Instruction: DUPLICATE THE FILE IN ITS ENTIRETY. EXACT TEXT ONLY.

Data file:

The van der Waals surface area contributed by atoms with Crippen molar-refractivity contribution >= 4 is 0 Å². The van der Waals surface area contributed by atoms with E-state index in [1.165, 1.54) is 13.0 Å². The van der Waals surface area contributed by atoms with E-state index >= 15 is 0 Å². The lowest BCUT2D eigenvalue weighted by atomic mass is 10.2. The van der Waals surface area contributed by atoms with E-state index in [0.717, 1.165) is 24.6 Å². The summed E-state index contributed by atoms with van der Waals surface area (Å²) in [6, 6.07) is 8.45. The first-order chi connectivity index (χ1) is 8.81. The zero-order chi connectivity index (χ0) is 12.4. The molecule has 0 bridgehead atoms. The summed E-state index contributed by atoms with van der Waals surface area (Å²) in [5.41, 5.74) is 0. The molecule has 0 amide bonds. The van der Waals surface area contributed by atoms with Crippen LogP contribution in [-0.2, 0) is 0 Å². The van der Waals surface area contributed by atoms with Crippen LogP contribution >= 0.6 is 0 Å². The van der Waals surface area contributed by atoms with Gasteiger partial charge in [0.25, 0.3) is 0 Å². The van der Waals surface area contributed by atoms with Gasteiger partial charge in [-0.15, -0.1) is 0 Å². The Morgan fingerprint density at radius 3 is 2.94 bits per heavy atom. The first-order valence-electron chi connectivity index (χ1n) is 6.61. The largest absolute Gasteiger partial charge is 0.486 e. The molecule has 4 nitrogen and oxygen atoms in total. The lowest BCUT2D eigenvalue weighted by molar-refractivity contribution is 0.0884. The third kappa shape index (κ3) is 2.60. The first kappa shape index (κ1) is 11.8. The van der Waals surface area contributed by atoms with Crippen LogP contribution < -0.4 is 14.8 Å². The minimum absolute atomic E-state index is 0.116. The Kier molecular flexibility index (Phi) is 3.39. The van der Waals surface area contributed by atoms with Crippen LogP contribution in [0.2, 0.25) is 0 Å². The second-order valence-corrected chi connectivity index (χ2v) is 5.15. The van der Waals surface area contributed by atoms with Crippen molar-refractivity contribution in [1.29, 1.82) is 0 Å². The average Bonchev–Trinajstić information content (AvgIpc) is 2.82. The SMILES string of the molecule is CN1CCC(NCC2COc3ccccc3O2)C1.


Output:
The van der Waals surface area contributed by atoms with Crippen molar-refractivity contribution >= 4 is 0 Å². The van der Waals surface area contributed by atoms with E-state index in [1.165, 1.54) is 13.0 Å². The van der Waals surface area contributed by atoms with E-state index >= 15 is 0 Å². The lowest BCUT2D eigenvalue weighted by atomic mass is 10.2. The van der Waals surface area contributed by atoms with E-state index in [0.717, 1.165) is 24.6 Å². The summed E-state index contributed by atoms with van der Waals surface area (Å²) in [6, 6.07) is 8.45. The first-order chi connectivity index (χ1) is 8.81. The zero-order chi connectivity index (χ0) is 12.4. The molecule has 0 bridgehead atoms. The summed E-state index contributed by atoms with van der Waals surface area (Å²) in [5.41, 5.74) is 0. The molecule has 0 amide bonds. The van der Waals surface area contributed by atoms with Crippen LogP contribution in [-0.2, 0) is 0 Å². The van der Waals surface area contributed by atoms with Crippen LogP contribution >= 0.6 is 0 Å². The van der Waals surface area contributed by atoms with Gasteiger partial charge in [0.25, 0.3) is 0 Å². The van der Waals surface area contributed by atoms with Gasteiger partial charge in [-0.15, -0.1) is 0 Å². The Morgan fingerprint density at radius 3 is 2.94 bits per heavy atom. The first-order valence-electron chi connectivity index (χ1n) is 6.61. The largest absolute Gasteiger partial charge is 0.486 e. The molecule has 4 nitrogen and oxygen atoms in total. The lowest BCUT2D eigenvalue weighted by molar-refractivity contribution is 0.0884. The third kappa shape index (κ3) is 2.60. The first kappa shape index (κ1) is 11.8. The van der Waals surface area contributed by atoms with Crippen LogP contribution < -0.4 is 14.8 Å². The minimum absolute atomic E-state index is 0.116. The Kier molecular flexibility index (Phi) is 3.39. The van der Waals surface area contributed by atoms with Crippen LogP contribution in [0.2, 0.25) is 0 Å². The second-order valence-corrected chi connectivity index (χ2v) is 5.15. The van der Waals surface area contributed by atoms with Crippen molar-refractivity contribution in [1.29, 1.82) is 0 Å². The average Bonchev–Trinajstić information content (AvgIpc) is 2.82. The SMILES string of the molecule is CN1CCC(NCC2COc3ccccc3O2)C1.